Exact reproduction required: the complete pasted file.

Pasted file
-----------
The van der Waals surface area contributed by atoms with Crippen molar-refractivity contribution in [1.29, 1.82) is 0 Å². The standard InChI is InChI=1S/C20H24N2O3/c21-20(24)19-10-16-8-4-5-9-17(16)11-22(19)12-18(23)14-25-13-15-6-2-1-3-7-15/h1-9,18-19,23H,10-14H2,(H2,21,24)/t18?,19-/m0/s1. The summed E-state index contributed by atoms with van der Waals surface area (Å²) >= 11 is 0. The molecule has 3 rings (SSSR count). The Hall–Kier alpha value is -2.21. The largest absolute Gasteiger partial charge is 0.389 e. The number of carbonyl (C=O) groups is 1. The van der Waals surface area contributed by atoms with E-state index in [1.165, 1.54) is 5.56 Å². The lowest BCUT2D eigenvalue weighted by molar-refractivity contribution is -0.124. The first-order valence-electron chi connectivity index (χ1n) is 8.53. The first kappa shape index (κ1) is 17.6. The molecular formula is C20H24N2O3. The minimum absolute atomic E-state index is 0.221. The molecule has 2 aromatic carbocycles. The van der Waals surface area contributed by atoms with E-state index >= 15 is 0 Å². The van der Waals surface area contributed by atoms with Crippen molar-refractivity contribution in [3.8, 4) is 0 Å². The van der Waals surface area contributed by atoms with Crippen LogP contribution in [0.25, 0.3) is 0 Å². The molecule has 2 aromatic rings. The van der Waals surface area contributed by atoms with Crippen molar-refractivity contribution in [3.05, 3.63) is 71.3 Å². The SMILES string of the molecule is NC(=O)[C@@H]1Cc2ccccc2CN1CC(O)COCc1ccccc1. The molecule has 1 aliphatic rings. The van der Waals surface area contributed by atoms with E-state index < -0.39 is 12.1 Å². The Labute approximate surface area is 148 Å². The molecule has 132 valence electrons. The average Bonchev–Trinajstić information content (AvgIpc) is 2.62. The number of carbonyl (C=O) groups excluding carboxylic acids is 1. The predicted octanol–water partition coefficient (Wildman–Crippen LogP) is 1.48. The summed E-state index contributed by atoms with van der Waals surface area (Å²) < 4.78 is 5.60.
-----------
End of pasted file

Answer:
The van der Waals surface area contributed by atoms with Crippen molar-refractivity contribution in [1.29, 1.82) is 0 Å². The standard InChI is InChI=1S/C20H24N2O3/c21-20(24)19-10-16-8-4-5-9-17(16)11-22(19)12-18(23)14-25-13-15-6-2-1-3-7-15/h1-9,18-19,23H,10-14H2,(H2,21,24)/t18?,19-/m0/s1. The summed E-state index contributed by atoms with van der Waals surface area (Å²) >= 11 is 0. The molecule has 3 rings (SSSR count). The Hall–Kier alpha value is -2.21. The largest absolute Gasteiger partial charge is 0.389 e. The number of carbonyl (C=O) groups is 1. The van der Waals surface area contributed by atoms with E-state index in [1.165, 1.54) is 5.56 Å². The lowest BCUT2D eigenvalue weighted by molar-refractivity contribution is -0.124. The first-order valence-electron chi connectivity index (χ1n) is 8.53. The first kappa shape index (κ1) is 17.6. The molecular formula is C20H24N2O3. The minimum absolute atomic E-state index is 0.221. The molecule has 2 aromatic carbocycles. The van der Waals surface area contributed by atoms with E-state index >= 15 is 0 Å². The van der Waals surface area contributed by atoms with Crippen molar-refractivity contribution in [3.8, 4) is 0 Å². The van der Waals surface area contributed by atoms with Crippen LogP contribution in [0.25, 0.3) is 0 Å². The molecule has 2 aromatic rings. The van der Waals surface area contributed by atoms with Crippen molar-refractivity contribution in [3.05, 3.63) is 71.3 Å². The SMILES string of the molecule is NC(=O)[C@@H]1Cc2ccccc2CN1CC(O)COCc1ccccc1. The molecule has 1 aliphatic rings. The van der Waals surface area contributed by atoms with E-state index < -0.39 is 12.1 Å². The Labute approximate surface area is 148 Å². The molecule has 132 valence electrons. The average Bonchev–Trinajstić information content (AvgIpc) is 2.62. The number of carbonyl (C=O) groups excluding carboxylic acids is 1. The predicted octanol–water partition coefficient (Wildman–Crippen LogP) is 1.48. The summed E-state index contributed by atoms with van der Waals surface area (Å²) < 4.78 is 5.60.